U.N. Panel Says U.S. Owes Black People Reparations
Albin Lohr-Jones/Pacific Press/LightRocket via Getty Images

Whenever the idea of reparations is presented, it’s usually met with some sort of racist rhetoric or flimsy excuse as to why descendants of slaves aren’t owed anything. However, a recent report done by a U.N.-affiliated group says that due to recent events and the United States’ history of slavery, Black Americans should receive reparations. 

As part of a study done by the United Nations’ Working Group of Experts on People of African Descent, experts concluded that “the legacy of colonial history, enslavement, racial subordination and segregation, racial terrorism and racial inequality in the United States remains a serious challenge, as there has been no real commitment to reparations and to truth and reconciliation for people of African descent. Contemporary police killings and the trauma that they create are reminiscent of the past racial terror of lynching.”

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Experts working on the report included leading human rights lawyers from around the world who cited America’s horrible past, recent police brutality, and the social and economic challenges Black Americans face today as reason for reparations adding that the murder of black people at the hands of police has created a “human rights crisis” that “must be addressed as a matter of urgency.”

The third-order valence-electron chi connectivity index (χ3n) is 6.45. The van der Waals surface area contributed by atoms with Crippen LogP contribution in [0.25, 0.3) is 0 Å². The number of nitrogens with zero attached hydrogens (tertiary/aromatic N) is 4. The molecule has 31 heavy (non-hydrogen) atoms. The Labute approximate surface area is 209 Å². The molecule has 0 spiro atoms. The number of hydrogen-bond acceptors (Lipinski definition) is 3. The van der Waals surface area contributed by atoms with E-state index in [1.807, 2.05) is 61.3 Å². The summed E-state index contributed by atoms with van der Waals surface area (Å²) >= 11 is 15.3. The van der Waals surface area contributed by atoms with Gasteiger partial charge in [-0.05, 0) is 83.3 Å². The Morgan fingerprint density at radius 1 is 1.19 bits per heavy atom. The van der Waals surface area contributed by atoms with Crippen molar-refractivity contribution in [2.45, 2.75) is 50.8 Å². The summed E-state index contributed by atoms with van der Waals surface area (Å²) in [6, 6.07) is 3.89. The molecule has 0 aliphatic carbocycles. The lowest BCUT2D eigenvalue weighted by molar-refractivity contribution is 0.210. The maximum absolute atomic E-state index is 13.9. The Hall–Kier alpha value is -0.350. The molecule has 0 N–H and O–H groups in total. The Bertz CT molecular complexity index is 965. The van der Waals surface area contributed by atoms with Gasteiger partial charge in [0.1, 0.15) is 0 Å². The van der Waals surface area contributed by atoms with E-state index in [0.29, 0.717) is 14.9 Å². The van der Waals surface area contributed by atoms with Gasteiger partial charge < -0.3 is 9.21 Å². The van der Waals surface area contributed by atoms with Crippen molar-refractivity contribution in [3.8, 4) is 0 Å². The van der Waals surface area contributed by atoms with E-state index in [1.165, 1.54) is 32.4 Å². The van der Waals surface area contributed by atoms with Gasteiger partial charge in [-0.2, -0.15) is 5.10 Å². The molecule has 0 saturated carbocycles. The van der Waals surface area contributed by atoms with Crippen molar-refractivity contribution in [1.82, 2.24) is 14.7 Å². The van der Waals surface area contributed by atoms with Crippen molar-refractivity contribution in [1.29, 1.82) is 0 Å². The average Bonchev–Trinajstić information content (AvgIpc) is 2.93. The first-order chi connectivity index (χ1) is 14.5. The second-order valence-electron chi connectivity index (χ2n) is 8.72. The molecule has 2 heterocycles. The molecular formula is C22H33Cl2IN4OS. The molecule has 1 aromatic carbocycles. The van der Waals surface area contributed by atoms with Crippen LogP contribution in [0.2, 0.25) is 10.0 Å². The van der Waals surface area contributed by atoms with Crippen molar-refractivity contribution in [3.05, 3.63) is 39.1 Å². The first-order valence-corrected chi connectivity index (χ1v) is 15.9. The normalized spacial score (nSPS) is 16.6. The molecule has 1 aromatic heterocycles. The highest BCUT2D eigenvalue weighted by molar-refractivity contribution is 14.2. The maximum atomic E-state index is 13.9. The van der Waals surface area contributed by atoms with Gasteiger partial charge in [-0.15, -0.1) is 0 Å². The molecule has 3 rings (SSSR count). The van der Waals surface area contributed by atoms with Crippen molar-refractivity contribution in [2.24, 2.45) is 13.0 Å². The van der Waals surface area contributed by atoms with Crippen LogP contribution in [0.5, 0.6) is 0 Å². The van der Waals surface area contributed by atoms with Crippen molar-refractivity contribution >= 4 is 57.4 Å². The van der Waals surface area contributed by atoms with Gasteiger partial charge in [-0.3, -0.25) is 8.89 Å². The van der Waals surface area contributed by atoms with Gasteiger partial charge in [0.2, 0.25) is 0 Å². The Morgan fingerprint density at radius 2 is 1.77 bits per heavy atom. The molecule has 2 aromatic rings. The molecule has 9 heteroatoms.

The panel wrote, “Despite substantial changes since the end of the enforcement of Jim Crow and the fight for civil rights, ideology ensuring the domination of one group over another, continues to negatively impact the civil, political, economic, social and cultural rights of African Americans today. The dangerous ideology of white supremacy inhibits social cohesion amongst the US population.”

Suggested forms of reparations included a formal apology, educational opportunities, health initiatives, debt cancelation, technology transfer and financial support, and psychological rehabilitation. However, with Trump and the rise of racist, xenophobic, hateful rhetoric in the United States, reparations are unlikely.